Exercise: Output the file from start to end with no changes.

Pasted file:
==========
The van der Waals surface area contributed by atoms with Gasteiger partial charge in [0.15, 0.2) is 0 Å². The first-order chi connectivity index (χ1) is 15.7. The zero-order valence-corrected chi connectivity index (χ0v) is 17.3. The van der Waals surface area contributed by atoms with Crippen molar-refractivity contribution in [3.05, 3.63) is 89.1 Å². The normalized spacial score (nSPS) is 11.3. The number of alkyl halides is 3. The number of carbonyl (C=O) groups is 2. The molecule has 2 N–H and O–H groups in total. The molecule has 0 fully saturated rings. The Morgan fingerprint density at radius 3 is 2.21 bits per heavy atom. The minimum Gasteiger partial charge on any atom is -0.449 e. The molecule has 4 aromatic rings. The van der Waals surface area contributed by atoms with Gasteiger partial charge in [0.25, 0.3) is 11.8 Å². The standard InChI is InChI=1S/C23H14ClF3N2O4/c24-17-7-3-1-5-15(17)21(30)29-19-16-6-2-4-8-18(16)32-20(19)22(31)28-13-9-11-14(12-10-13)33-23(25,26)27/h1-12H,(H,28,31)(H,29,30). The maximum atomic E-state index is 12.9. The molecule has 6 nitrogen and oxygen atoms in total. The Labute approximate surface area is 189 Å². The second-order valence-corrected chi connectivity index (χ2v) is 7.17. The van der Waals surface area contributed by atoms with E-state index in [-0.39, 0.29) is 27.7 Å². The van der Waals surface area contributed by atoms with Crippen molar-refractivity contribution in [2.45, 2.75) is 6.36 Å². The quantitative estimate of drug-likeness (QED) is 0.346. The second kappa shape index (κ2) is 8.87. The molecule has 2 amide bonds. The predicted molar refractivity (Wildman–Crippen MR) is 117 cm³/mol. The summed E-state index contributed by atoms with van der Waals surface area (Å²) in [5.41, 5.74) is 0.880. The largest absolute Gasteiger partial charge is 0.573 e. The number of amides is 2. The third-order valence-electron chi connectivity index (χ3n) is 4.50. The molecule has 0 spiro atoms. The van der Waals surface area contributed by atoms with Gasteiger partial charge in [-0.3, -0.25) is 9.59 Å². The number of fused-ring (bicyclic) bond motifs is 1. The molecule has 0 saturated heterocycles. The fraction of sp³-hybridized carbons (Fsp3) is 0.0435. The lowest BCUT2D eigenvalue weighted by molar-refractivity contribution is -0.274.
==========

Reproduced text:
The van der Waals surface area contributed by atoms with Gasteiger partial charge in [0.15, 0.2) is 0 Å². The first-order chi connectivity index (χ1) is 15.7. The zero-order valence-corrected chi connectivity index (χ0v) is 17.3. The van der Waals surface area contributed by atoms with Crippen molar-refractivity contribution in [3.05, 3.63) is 89.1 Å². The normalized spacial score (nSPS) is 11.3. The number of alkyl halides is 3. The number of carbonyl (C=O) groups is 2. The molecule has 2 N–H and O–H groups in total. The molecule has 0 fully saturated rings. The Morgan fingerprint density at radius 3 is 2.21 bits per heavy atom. The minimum Gasteiger partial charge on any atom is -0.449 e. The molecule has 4 aromatic rings. The van der Waals surface area contributed by atoms with Gasteiger partial charge in [0.25, 0.3) is 11.8 Å². The standard InChI is InChI=1S/C23H14ClF3N2O4/c24-17-7-3-1-5-15(17)21(30)29-19-16-6-2-4-8-18(16)32-20(19)22(31)28-13-9-11-14(12-10-13)33-23(25,26)27/h1-12H,(H,28,31)(H,29,30). The maximum atomic E-state index is 12.9. The molecule has 6 nitrogen and oxygen atoms in total. The Labute approximate surface area is 189 Å². The second-order valence-corrected chi connectivity index (χ2v) is 7.17. The van der Waals surface area contributed by atoms with E-state index in [-0.39, 0.29) is 27.7 Å². The van der Waals surface area contributed by atoms with Crippen molar-refractivity contribution in [2.45, 2.75) is 6.36 Å². The quantitative estimate of drug-likeness (QED) is 0.346. The second kappa shape index (κ2) is 8.87. The molecule has 2 amide bonds. The predicted molar refractivity (Wildman–Crippen MR) is 117 cm³/mol. The summed E-state index contributed by atoms with van der Waals surface area (Å²) in [5.41, 5.74) is 0.880. The largest absolute Gasteiger partial charge is 0.573 e. The number of amides is 2. The third-order valence-electron chi connectivity index (χ3n) is 4.50. The molecule has 0 spiro atoms. The van der Waals surface area contributed by atoms with Gasteiger partial charge in [-0.3, -0.25) is 9.59 Å². The number of fused-ring (bicyclic) bond motifs is 1. The molecule has 0 saturated heterocycles. The fraction of sp³-hybridized carbons (Fsp3) is 0.0435. The lowest BCUT2D eigenvalue weighted by molar-refractivity contribution is -0.274.